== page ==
April Blog: Classic Advice Every Entrepreneur Should Know

April Blog: Classic Advice Every Entrepreneur Should Know

Guest Blog Featuring MaryAnn Taylor Crate, Principal and Owner of Added Dimension, LLC

As St. Charles-based Added Dimension LLC celebrates its 18th year in business this month, we caught up with Principal and Owner MaryAnn Taylor Crate. Here she shares part of her entrepreneurship journey and classic advice every business owner should know.

When asked what inspired her to form her own business, MaryAnn cites the changing business cycles and a passion to continue to get ordinary people involved in decision-making process.

My experience is in community outreach, marketing, and public relations – areas which are always the first areas to get cut when there are financial challenges in a company,” she says. “After years of being caught up in ‘right-sizing,’ I decided to ‘hang my own shingle.’”

Added Dimension LLC is a marketing communications firm that specializes in the design and implementation of community engagement and outreach programs on infrastructure projects such as transportation, roadways, and bridges. 

My company’s primary goal is to bring a variety of voices around the table, to connect them with what is happening in their backyard and shape what their future would look like,” she says. “I saw that infrastructure projects with grassroots community support were more successful. Having the people who lived and worked there be part of the decision-making instead of having it imposed upon them helped with overall success.” 

Her company tagline, which reflects this, is “Engaging Ordinary People, Achieving Extraordinary Results.”

“I’ve worked on a variety of projects in the St. Louis region. I spent 10 years on the Stan Musial Memorial Bridge (formerly called the New Mississippi Bridge Project), mostly on the east side of the river in Illinois,” says MaryAnn. “That is the project I am most proud of. When I drive across it, I feel a part of it,” she smiles. “I remember when it was just lines on paper, and I was mobilizing the surrounding communities, working with the engineers and transportation professionals. It was a new connection – literally and figuratively – that we needed across the river.”

While that was a considerable win, there were challenges along the way. She shares her learnings in the advice below:


Get Serious About Business Formation And Planning.

MaryAnn enrolled in the Women’s Entrepreneur Program at UMSL. “Write a business plan – it’s your vision. When you’ve been in business for a while, take a hard look at what worked and didn’t work. You may need to update the plan with new sectors to focus on, or diversify your offerings. As the saying goes, ‘It’s important to be working ON your business and not just working IN your business.’ I didn’t do that and paid for it. I have learned not to depend on one or two clients. Instead, I have a public/private mix. I anticipate which new contracts I am going after (and when) for a stable workflow.”

Invest In Relationships And Follow Through.

When MaryAnn told her former boss she was thinking of starting her own business, he said, “If you do that, I will help you get started.” He gave her a list of people to contact. “I did; one woman in Illinois gave me my first contract. Then, I called two women who had an engineering firm, and we really connected. They mentored me and they passed my name on. I went from having zero projects to having six. They saw something in me, enough to stick their neck out to recommend me to others. It was up to me to deliver from there.”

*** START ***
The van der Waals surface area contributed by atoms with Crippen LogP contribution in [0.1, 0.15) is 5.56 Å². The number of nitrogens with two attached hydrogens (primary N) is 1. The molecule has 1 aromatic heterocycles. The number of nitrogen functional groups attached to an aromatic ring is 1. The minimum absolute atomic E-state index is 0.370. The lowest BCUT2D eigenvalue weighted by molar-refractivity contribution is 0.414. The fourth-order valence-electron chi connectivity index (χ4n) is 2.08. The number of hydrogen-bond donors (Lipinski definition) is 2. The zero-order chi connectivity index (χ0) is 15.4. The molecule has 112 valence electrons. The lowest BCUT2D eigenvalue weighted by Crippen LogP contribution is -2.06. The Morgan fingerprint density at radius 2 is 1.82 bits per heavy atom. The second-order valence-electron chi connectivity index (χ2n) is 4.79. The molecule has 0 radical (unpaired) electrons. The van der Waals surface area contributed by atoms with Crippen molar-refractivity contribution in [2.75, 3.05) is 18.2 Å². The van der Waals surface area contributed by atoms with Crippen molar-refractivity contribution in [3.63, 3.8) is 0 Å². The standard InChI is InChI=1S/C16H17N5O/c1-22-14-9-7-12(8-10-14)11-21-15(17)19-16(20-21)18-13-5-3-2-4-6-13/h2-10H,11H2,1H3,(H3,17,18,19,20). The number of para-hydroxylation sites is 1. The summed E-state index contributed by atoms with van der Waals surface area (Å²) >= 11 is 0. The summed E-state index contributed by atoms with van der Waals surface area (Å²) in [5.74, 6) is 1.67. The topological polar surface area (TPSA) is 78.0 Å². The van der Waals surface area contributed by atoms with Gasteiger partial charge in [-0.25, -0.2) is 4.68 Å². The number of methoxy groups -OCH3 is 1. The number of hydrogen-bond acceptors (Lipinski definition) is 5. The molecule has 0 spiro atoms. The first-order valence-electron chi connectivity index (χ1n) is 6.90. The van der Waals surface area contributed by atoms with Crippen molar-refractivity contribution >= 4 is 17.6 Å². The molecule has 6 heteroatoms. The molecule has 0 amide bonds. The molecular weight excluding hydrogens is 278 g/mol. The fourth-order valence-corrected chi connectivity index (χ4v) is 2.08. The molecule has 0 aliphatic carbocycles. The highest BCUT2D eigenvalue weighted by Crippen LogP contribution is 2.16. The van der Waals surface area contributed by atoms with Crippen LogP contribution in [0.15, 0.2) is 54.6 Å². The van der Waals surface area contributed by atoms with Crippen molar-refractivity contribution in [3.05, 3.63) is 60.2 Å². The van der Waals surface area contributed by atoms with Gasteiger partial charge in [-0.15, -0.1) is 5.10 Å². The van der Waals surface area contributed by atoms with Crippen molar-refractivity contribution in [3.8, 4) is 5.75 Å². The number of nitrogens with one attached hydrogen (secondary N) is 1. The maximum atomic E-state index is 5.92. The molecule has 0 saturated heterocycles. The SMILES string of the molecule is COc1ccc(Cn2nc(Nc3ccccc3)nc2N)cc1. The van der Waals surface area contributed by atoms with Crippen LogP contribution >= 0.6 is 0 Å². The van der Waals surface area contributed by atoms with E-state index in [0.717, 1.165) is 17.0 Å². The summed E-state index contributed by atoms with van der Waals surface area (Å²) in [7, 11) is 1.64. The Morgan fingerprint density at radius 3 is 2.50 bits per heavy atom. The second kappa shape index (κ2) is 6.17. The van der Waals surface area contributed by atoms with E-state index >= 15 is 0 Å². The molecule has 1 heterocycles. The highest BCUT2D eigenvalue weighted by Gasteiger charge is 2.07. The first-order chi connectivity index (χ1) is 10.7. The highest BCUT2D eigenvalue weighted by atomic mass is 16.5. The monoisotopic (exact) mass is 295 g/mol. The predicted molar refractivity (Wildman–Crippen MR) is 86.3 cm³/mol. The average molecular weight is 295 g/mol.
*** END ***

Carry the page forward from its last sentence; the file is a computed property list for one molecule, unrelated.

Do What You’re Best At, And Farm Out The Rest.

As her business grew, she realized, “The work never ends. Some women try to do it all themselves. I learned it’s OK not to. Know your limitations and lean on experts to do what is hard for you.” 

Realize You’ll Have To Make Sacrifices To Make Your Business Successful

During the Recession, her business “went on life support,” as she calls it. “I had to pivot. I worked part-time for my business and worked full-time for someone else to keep my employees until they found new jobs. Their livelihood depended on me,” noting that her husband has continued to support her vision.

Hire Carefully.

Her business is growing again. MaryAnn is slowly hiring people when she has work for them, and is careful about who she brings on her team. “This business is my baby; Blood, sweat, and tears have gone into it. In a small business, everyone is ‘all-hands-on-deck’ every day, all day. You work together closely,” she explains. “Finding employees that are as passionate as you and trustworthy – not looking for their own angle or agenda, but to learn and grow with you – that’s hard. My motto is ‘We can eat steak together or eat beans together.’ I’d rather we eat steak. People who work with me need a commitment to be delivering excellence.” 

Help Others Who Want To Start Their Own Businesses – Even In Your Same Industry.

Because MaryAnn is involved with a number of initiatives, she is often approached for advice. “When I’m asked, I’ll meet them for lunch and share my knowledge. I don’t think that they would be one of my competitors. I’ve built my brand; my work speaks for itself. I look at it as an opportunity to grow my network. We may work together someday, or they may refer me.”  

As she looks to celebrate her company’s anniversary, MaryAnn feels appreciation for those that have helped her along the way. “I’m extremely grateful for them,” she says. “It has been tough at times, but I would not trade it for anything. I have learned a lot. I’m happy about working for myself, being part of the solution instead of watching from the sidelines.” 

If you’re interested in starting a business or growing your business, try using the tips MaryAnn suggests – or reach out to her at  MTaylorCrate@Added-Dimension.com .